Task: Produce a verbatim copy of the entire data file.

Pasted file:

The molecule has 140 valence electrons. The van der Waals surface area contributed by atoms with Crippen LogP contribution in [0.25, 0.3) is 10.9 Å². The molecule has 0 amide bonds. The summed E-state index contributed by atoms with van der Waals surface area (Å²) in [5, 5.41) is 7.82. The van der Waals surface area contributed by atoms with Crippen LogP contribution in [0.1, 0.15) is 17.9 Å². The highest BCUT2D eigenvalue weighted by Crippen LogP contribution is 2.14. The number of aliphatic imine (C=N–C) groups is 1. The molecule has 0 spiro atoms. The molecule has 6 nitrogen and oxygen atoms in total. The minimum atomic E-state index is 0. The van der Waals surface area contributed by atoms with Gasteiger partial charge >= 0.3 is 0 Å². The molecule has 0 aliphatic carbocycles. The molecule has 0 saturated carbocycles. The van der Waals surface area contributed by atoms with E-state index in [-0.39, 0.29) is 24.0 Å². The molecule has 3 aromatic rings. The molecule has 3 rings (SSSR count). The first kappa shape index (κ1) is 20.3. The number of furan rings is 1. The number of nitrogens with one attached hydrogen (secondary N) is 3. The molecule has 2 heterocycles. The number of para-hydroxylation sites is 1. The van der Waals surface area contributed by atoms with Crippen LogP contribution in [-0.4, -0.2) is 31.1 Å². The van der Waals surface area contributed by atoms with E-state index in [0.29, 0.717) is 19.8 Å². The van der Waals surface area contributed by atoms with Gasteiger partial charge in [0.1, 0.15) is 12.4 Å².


The molecule has 140 valence electrons. The van der Waals surface area contributed by atoms with Crippen LogP contribution in [0.25, 0.3) is 10.9 Å². The molecule has 0 amide bonds. The summed E-state index contributed by atoms with van der Waals surface area (Å²) in [5, 5.41) is 7.82. The van der Waals surface area contributed by atoms with Crippen LogP contribution in [0.1, 0.15) is 17.9 Å². The highest BCUT2D eigenvalue weighted by Crippen LogP contribution is 2.14. The number of aliphatic imine (C=N–C) groups is 1. The molecule has 0 spiro atoms. The molecule has 6 nitrogen and oxygen atoms in total. The minimum atomic E-state index is 0. The van der Waals surface area contributed by atoms with Gasteiger partial charge >= 0.3 is 0 Å². The molecule has 0 aliphatic carbocycles. The molecule has 0 saturated carbocycles. The van der Waals surface area contributed by atoms with E-state index in [-0.39, 0.29) is 24.0 Å². The molecule has 3 aromatic rings. The molecule has 3 rings (SSSR count). The first kappa shape index (κ1) is 20.3. The number of furan rings is 1. The number of nitrogens with one attached hydrogen (secondary N) is 3. The molecule has 2 heterocycles. The number of para-hydroxylation sites is 1. The van der Waals surface area contributed by atoms with Crippen LogP contribution in [-0.4, -0.2) is 31.1 Å². The van der Waals surface area contributed by atoms with E-state index in [0.29, 0.717) is 19.8 Å². The van der Waals surface area contributed by atoms with Gasteiger partial charge in [0.1, 0.15) is 12.4 Å².